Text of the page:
Jack Cohen (left) and Mark Finney, of the Missoula fire lab, observing the leading edge of the Lolo Creek Complex Fire near Missoula, Aug. 21, 2013.
Seven weeks later, a hunter’s illegal campfire started a wildfire near Yosemite National Park; named the Rim Fire, it would go on to burn an area about the size of San Francisco, San Jose, Oakland and Sacramento combined, involve nearly 5,000 firefighters at one point and cost roughly $90 million to fight. Gov. Jerry Brown declared a state of emergency as the fire threatened San Francisco’s water supplies and access to electricity. That same week in August, images of giant flames from a fire burning over a 174-square-mile area near Ketchum, Idaho — close to where a fire in 2007 burned 65 square miles — dominated nightly news coverage.
Wildfires of a size and intensity that only a decade ago were rare are now almost an annual occurrence. This summer, more than 500 homes were destroyed by fire in the Colorado Springs area; last year, the nearby Waldo Canyon Fire burned down 347 structures, at a cost of $453 million. In 2011, 5,600 homes and buildings were destroyed by fires in Texas. In 2009, one wildfire lasting several weeks burned an area in Los Angeles County the size of more than 10 Manhattans and cost $93 million. The amount the federal government spent putting out fires over the last decade was triple what it was in the ’90s.
We probably wouldn’t be as concerned about fires that are getting bigger and spreading farther, of course, were it not for the increasing intrusion of people and buildings into fire-prone landscapes. This development creates what fire experts call the wild-land-urban interface, or WUI (pronounced WOO-ee), and from Bozeman, Mont., to Laurel Canyon in California, more and more of us want to live there, with forested views and coyotes for neighbors — but without the fire. About 80,000 wildfires in the United States were designated for suppression each year between 1998 and 2007, and only an average of 327 were allowed to burn. Yet trying to put out all those fires leads inevitably to more intense, more dangerous and more expensive fires later on. The accumulation of dead wood and unburned “ladder fuels” — what ecologists call lower vegetation that can carry fire to taller trees — turn lower-intensity fires into hotter fires that kill entire stands of trees that otherwise might survive.
The fire-whirl generator inside the Fire Sciences Laboratory in Missoula.
We know this, but we haven’t wanted to pay the costs to do things differently. It’s possible to break up and remove smaller trees and other vegetation, but the heavy equipment needed to do that is very expensive. (The process can inhibit plant growth too.) It’s also possible to set “prescribed” fires, but these carefully controlled operations can take decades to produce the desired effects in a given area. And managing a fire that starts naturally in order to let it clean up ladder fuels is risky and costly.
“If we let fires burn, it takes up resources to watch them, and we don’t have the luxury to do that,” says Ken Pimlott, the director of California’s Department of Forestry and Fire Protection, or Cal Fire. “We’ve got to put it out and move on to the next fire.” A sudden change in wind can send a fire raging toward populated areas, which can lead to fatalities, damage and lawsuits. With responsibility for 31 million acres, almost all privately owned, that have more and more people living on them, Pimlott maintains a strict policy of immediate and full suppression for every fire that starts in his area, even as he recognizes the policy flies in the face of logic and science. “The entire cycle is out of whack,” he says. “The movement of people into the WUI, the fires they start there and infrastructure that needs protection, plus drought, climate, suppression — you combine all these things, and it’s creating more intense fires. It just becomes a larger problem.”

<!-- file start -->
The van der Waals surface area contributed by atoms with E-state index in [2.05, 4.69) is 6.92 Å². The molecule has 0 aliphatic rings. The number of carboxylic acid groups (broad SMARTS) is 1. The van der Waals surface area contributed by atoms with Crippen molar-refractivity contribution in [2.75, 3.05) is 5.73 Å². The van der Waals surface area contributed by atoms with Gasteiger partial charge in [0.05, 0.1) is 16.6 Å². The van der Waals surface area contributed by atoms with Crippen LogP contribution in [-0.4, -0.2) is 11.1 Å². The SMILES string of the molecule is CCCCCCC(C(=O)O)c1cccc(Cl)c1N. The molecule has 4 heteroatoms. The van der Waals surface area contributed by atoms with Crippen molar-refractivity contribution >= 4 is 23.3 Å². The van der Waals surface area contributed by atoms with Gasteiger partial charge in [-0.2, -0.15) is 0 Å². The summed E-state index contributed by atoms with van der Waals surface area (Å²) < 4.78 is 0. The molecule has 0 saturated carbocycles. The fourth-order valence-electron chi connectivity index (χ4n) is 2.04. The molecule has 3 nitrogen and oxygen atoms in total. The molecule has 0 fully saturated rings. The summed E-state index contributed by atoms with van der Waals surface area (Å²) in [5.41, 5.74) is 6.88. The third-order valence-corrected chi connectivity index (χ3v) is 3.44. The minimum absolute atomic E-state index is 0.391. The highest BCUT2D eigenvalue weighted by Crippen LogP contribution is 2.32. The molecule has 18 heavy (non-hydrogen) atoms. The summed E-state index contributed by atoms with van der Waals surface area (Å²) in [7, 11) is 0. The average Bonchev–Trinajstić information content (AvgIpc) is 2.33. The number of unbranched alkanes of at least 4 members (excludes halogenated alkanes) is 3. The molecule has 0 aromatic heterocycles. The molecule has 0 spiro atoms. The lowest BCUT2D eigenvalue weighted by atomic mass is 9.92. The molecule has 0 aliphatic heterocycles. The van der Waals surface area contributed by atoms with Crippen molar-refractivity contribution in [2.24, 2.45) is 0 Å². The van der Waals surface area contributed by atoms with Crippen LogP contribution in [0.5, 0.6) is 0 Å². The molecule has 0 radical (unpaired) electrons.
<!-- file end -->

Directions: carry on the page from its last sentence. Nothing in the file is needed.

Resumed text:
‘Nobody really heard about it until after it crossed out of the park, and by that point it was beyond control,’ one resident says about the fire. ‘Manage a fire at the end of July? It was a really bad decision.’
But it’s not an unfamiliar one in its broadest outlines, in the way that the narrow pursuit of short-term gains can undermine longer-term interests. We know we shouldn’t build wooden structures in the wilderness, but we do. We know the Mississippi River will flood disastrously again, as it has at a rate of more than once a decade since 1927, yet we keep planting crops in the rich soils alongside the river and subsidizing farmers in its floodplains. We know it’s only a matter of time before another giant storm smacks the New Jersey shore — as one did in 1903, 1944, 1991, 1999 and 2012 — yet in that state alone we’re hauling in 27 million cubic yards of sand to replace what Sandy washed away and allowing an estimated 200,000 homes to remain — and in some cases be rebuilt — in the possible paths of future storms. We don’t want to pay more for fossil fuels or otherwise make serious sacrifices to limit climate change (which is also amplifying the other problems). We get caught in feedback loops.
Our firefighting policies may have more direct and immediate repercussions than our other environmental choices do, though. “The harder you try to remove fire, the worse it gets,” says Mark Finney, a research scientist at the U.S. Forest Service’s research lab in Missoula, Mont. “By suppressing fires in all the conditions we can, we’re saving the landscape for the worst conditions. We won’t say that’s our policy, but by our actions, we are selecting for only the most extreme fires. We need to choose good fire over bad fire, and if we understand spread, we can make better choices.”
Kyle Shannon, a computer programmer at the Fire Sciences Laboratory in Missoula, operating the mass flow controller for the burner, to control the amount of ethylene gas burned. The burner is used to study flame structure.